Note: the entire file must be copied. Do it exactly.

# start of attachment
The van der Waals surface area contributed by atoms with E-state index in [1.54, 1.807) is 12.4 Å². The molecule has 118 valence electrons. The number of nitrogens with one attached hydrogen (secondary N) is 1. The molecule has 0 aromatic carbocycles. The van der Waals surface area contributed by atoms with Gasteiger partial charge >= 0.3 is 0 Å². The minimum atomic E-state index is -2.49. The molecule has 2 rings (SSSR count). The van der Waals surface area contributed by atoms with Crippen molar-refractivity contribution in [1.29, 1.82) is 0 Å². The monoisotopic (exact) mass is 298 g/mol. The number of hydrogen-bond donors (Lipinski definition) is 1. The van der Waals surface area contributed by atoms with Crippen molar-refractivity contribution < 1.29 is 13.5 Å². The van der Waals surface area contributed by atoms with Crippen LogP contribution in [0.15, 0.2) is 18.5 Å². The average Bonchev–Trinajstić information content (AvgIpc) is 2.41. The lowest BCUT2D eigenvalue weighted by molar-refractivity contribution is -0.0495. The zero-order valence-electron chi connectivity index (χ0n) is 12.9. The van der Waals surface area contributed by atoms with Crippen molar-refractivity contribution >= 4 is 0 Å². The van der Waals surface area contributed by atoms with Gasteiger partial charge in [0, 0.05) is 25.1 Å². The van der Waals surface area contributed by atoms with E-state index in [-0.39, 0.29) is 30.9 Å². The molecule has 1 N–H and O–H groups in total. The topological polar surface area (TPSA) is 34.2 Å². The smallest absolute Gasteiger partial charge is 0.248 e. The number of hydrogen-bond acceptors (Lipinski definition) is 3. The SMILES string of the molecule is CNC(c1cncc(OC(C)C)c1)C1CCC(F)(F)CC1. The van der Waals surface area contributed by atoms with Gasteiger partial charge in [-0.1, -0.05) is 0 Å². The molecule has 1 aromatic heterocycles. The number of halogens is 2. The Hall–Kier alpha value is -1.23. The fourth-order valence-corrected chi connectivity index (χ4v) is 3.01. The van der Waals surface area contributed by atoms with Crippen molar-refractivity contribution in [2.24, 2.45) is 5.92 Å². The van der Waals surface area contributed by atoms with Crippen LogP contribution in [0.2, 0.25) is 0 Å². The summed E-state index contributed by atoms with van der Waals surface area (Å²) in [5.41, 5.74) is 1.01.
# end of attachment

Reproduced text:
The van der Waals surface area contributed by atoms with E-state index in [1.54, 1.807) is 12.4 Å². The molecule has 118 valence electrons. The number of nitrogens with one attached hydrogen (secondary N) is 1. The molecule has 0 aromatic carbocycles. The van der Waals surface area contributed by atoms with Gasteiger partial charge >= 0.3 is 0 Å². The minimum atomic E-state index is -2.49. The molecule has 2 rings (SSSR count). The van der Waals surface area contributed by atoms with Crippen molar-refractivity contribution in [1.29, 1.82) is 0 Å². The monoisotopic (exact) mass is 298 g/mol. The number of hydrogen-bond donors (Lipinski definition) is 1. The van der Waals surface area contributed by atoms with Crippen molar-refractivity contribution < 1.29 is 13.5 Å². The van der Waals surface area contributed by atoms with Crippen LogP contribution in [0.15, 0.2) is 18.5 Å². The average Bonchev–Trinajstić information content (AvgIpc) is 2.41. The lowest BCUT2D eigenvalue weighted by molar-refractivity contribution is -0.0495. The zero-order valence-electron chi connectivity index (χ0n) is 12.9. The van der Waals surface area contributed by atoms with Crippen molar-refractivity contribution >= 4 is 0 Å². The van der Waals surface area contributed by atoms with Gasteiger partial charge in [0, 0.05) is 25.1 Å². The van der Waals surface area contributed by atoms with E-state index in [-0.39, 0.29) is 30.9 Å². The molecule has 1 N–H and O–H groups in total. The topological polar surface area (TPSA) is 34.2 Å². The smallest absolute Gasteiger partial charge is 0.248 e. The number of hydrogen-bond acceptors (Lipinski definition) is 3. The SMILES string of the molecule is CNC(c1cncc(OC(C)C)c1)C1CCC(F)(F)CC1. The van der Waals surface area contributed by atoms with Gasteiger partial charge in [-0.1, -0.05) is 0 Å². The molecule has 1 aromatic heterocycles. The number of halogens is 2. The Hall–Kier alpha value is -1.23. The fourth-order valence-corrected chi connectivity index (χ4v) is 3.01. The van der Waals surface area contributed by atoms with Crippen molar-refractivity contribution in [2.24, 2.45) is 5.92 Å². The van der Waals surface area contributed by atoms with Crippen LogP contribution in [0.2, 0.25) is 0 Å². The summed E-state index contributed by atoms with van der Waals surface area (Å²) in [5.41, 5.74) is 1.01.